Americans Agree: Online Oversharing is Out of Control

A new study has revealed that most Americans think people are oversharing online.

When posting personal information online in today's digital age, it might be simple to overdo it. Yet, a survey from Secure Data Recovery finds that most Americans believe people disclose too much on social media.

While many people are comfortable giving basic details about themselves, such as their first name (78 percent), birthday (67 percent), birthplace (59 percent), and age (57 percent), the poll of over 1,000 respondents across generations found that other information is viewed as being too intimate for public consumption. Fewer than 20 percent of respondents indicated they would be willing to disclose information about their health, finances, or home.

The survey also revealed variations between generations in terms of social media usage. For instance, millennials were more inclined to communicate political thoughts and post vacation photos than Gen Xers or baby boomers. Gen Xers were more willing to give work updates or suggestions for goods and services than millennials or baby boomers. The generation most unlikely to disclose personal information online was the baby boomer.

People tend to be comfortable sharing the highlights of their lives online, like vacations and graduations. However, more sensitive topics such as divorce or miscarriages are rarely shared among social media circles. As for oversharing - political views, everyday life happenings, bodily functions, and kids were marked by respondents as some of the most common subjects that can get a bit too much exposure on platforms across the web!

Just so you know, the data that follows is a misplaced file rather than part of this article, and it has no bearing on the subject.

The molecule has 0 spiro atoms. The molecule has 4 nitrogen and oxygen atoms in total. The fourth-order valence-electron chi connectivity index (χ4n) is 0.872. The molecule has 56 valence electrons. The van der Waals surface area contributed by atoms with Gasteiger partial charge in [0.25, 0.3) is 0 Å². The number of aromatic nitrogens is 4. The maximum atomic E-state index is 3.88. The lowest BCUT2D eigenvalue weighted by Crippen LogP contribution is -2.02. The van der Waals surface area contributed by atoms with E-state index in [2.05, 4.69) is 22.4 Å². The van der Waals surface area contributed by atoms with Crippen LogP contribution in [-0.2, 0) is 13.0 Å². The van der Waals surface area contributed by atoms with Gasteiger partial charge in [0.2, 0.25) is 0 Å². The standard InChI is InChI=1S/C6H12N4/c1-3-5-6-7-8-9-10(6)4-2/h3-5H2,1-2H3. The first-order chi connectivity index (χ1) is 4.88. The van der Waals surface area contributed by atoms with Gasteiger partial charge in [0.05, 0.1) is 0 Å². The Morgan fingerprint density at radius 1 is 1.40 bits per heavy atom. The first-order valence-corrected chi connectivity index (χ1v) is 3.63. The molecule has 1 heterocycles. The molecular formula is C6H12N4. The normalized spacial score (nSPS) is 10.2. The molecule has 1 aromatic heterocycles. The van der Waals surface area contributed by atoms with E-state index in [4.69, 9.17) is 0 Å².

While parents used to be enthusiastic about sharing updates about their children online, this trend has been waning as current generations become more aware of the potential threats associated with having personal information posted publicly. The majority of Gen Xers (45 percent) still document and share stories from their kids' lives - although Boomers (27 percent) and Millennials (25 percent) are posting less overall.

Despite knowing that such content can open them up to cybercrime, 24 percent choose not to use social media privacy settings that could protect themselves and those they post about.

Many Americans are aware that digital media is forever, yet a shocking amount of them remain comfortable with sharing personal information openly. About one-third of citizens in the U.S. place their trust solely in their capacity to keep sensitive data safe when interacting online. Despite numerous negligent instances of personal data being compromised over recent years, individuals continue to rely on the concept that they can safeguard information versus malicious entities.

Read next: 87% of UK Adults Have Encountered Scams, New Survey Reveals
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